I usually don’t make a lot of noise about a contest I’m entering, and I’ve been entering fewer lately. The competition is high, and I rarely win (although often I’m a finalist). The Oreo contest intrigued me because certain YouTube creators were asked to enter, and I figured that would improve my odds. There’s going to be an open amateur contest too, but those will be judged separately. Here’s the clip because if I embed it, it kills the entire blog template.
In truth, the “behind the scenes” may be funnier than the video itself. What child says to his father, “are we going to get arrested again?” Let the record show we’ve never been arrested for making a video. We’ve been hollered at a few times maybe.
I thought the deadline was next week, and then received an e-mail last evening before leaving work. Thanks to a vigilant babysitter, we conceptualized, shot, edited and sent it all last night. My wife was teaching, and we had to an attend an animal-shelter event. So everything was quite rushed. The concept emerged when Jo suggested making “Oreo Man” out of one of the kids. Jen, our sitter, then said she had an Oreo costume from her childhood. She took all four kids to her parents’ house and found the costume in the 100-degree attic. When she returned, we did the kitchen shot, and decided to get some cow footage (Charlie was going to be our cookie, but he wasn’t in the mood). Jen asked if I wanted to take along the cow suit, which ended up inspiring a nice resolution to the 2-minute spot. If I may be so bold, here’s what I like about the video (which is posted on my “responseofnalts” YouTube account).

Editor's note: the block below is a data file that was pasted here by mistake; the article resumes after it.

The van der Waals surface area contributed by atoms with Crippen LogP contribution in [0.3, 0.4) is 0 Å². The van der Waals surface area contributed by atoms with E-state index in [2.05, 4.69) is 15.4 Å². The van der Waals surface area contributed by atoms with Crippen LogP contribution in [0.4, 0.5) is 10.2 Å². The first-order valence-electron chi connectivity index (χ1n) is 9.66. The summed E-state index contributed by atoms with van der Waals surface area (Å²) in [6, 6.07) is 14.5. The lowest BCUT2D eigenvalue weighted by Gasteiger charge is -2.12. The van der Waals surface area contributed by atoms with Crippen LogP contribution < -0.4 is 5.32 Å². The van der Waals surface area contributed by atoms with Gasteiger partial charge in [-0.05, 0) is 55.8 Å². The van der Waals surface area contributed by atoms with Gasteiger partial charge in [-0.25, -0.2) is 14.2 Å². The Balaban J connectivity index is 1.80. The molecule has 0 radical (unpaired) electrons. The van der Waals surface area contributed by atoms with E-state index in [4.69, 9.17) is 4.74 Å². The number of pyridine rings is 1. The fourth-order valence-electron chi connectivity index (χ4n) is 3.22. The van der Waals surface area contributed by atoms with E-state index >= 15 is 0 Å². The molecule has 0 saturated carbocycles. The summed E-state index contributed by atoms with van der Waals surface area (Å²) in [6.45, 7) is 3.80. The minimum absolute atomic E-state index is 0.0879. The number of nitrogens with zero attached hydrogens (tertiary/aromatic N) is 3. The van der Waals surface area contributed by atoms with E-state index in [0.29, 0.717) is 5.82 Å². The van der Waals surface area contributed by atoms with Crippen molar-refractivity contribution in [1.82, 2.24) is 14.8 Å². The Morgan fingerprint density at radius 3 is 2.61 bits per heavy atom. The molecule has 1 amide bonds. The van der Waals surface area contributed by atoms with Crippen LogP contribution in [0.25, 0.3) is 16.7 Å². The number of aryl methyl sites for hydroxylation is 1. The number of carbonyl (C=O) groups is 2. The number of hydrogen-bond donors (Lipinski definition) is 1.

- The camera shots are amateurish, but the editing was a labor. It took about 3-4 hours to edit if you include the score. I finished it just in time for the midnight deadline.
- Grant (the orange shirt Oreo dude) was priceless. He’s 5 and reminds me of Charlie Brown sometimes, and I gave him the “good grief” line to pay homage to Charles Schulz. Can’t you just feel his pain when his brothers laugh at him? And when he whispers in my ear, I melt.
- The video — by sheer fortune, the sitter’s innovation, the kids patience, and careful editing — actually has a story arch (conflict, resolution, etc.). This, of course, was accomplished without a pesky script or storyboard. If I go there I almost always lose energy before I turn on the camera.
Typically consumers entering brand contests try to emulate what they believe should be a television ad. I think that’s where many miss the mark of consumer-generated ads, because they end up looking like lame cable-television advertisements instead of a crafty amateur spots. The only thing commercial about this video is the music, product shots and frequent messages of Oreo. I stayed faithful to the brief by telling a story about Oreos and milk. But I was careful not to sell Oreos… it’s more about creating an affinity moment than hocking some product attribute.
I think my chances are good, but I don’t know who else entered. And if all else fails, the good folks at Kraft did send me a giant box of Oreos. They’re really good frozen.